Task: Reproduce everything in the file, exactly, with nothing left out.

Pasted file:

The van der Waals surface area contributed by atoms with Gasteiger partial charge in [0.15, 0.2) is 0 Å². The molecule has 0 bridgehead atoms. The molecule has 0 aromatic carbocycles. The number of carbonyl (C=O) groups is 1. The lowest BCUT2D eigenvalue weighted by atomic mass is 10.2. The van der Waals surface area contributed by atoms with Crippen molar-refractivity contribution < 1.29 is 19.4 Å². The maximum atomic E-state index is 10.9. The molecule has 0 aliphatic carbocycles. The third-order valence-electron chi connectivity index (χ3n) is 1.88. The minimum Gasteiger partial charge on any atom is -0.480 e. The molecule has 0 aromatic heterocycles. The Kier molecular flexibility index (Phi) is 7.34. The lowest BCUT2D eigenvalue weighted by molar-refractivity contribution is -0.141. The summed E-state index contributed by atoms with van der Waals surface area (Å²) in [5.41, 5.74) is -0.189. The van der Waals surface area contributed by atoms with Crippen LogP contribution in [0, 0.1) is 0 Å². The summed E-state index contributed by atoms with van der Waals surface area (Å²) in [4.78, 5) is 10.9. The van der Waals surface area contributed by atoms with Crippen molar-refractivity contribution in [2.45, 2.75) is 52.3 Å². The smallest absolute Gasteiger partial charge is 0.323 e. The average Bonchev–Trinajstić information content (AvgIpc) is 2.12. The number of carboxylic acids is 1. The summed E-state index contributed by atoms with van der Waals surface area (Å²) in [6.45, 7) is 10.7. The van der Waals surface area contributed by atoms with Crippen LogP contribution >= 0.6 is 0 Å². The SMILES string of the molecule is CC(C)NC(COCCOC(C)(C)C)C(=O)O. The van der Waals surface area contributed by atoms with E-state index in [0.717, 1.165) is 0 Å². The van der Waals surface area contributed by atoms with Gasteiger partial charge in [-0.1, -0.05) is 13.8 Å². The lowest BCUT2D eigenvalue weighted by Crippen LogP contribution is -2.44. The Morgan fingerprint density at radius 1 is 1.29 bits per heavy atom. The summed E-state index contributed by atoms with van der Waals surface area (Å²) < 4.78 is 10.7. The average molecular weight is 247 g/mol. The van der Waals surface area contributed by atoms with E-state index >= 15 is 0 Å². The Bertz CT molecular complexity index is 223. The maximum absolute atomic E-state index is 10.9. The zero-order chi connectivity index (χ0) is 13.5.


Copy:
The van der Waals surface area contributed by atoms with Gasteiger partial charge in [0.15, 0.2) is 0 Å². The molecule has 0 bridgehead atoms. The molecule has 0 aromatic carbocycles. The number of carbonyl (C=O) groups is 1. The lowest BCUT2D eigenvalue weighted by atomic mass is 10.2. The van der Waals surface area contributed by atoms with Crippen molar-refractivity contribution < 1.29 is 19.4 Å². The maximum atomic E-state index is 10.9. The molecule has 0 aliphatic carbocycles. The third-order valence-electron chi connectivity index (χ3n) is 1.88. The minimum Gasteiger partial charge on any atom is -0.480 e. The molecule has 0 aromatic heterocycles. The Kier molecular flexibility index (Phi) is 7.34. The lowest BCUT2D eigenvalue weighted by molar-refractivity contribution is -0.141. The summed E-state index contributed by atoms with van der Waals surface area (Å²) in [5.41, 5.74) is -0.189. The van der Waals surface area contributed by atoms with Crippen LogP contribution in [0, 0.1) is 0 Å². The summed E-state index contributed by atoms with van der Waals surface area (Å²) in [4.78, 5) is 10.9. The van der Waals surface area contributed by atoms with Crippen molar-refractivity contribution in [2.45, 2.75) is 52.3 Å². The smallest absolute Gasteiger partial charge is 0.323 e. The average Bonchev–Trinajstić information content (AvgIpc) is 2.12. The number of carboxylic acids is 1. The summed E-state index contributed by atoms with van der Waals surface area (Å²) in [6.45, 7) is 10.7. The van der Waals surface area contributed by atoms with Crippen LogP contribution >= 0.6 is 0 Å². The SMILES string of the molecule is CC(C)NC(COCCOC(C)(C)C)C(=O)O. The van der Waals surface area contributed by atoms with E-state index in [0.717, 1.165) is 0 Å². The van der Waals surface area contributed by atoms with Gasteiger partial charge in [-0.1, -0.05) is 13.8 Å². The lowest BCUT2D eigenvalue weighted by Crippen LogP contribution is -2.44. The Morgan fingerprint density at radius 1 is 1.29 bits per heavy atom. The summed E-state index contributed by atoms with van der Waals surface area (Å²) < 4.78 is 10.7. The average molecular weight is 247 g/mol. The van der Waals surface area contributed by atoms with E-state index >= 15 is 0 Å². The Bertz CT molecular complexity index is 223. The maximum absolute atomic E-state index is 10.9. The zero-order chi connectivity index (χ0) is 13.5.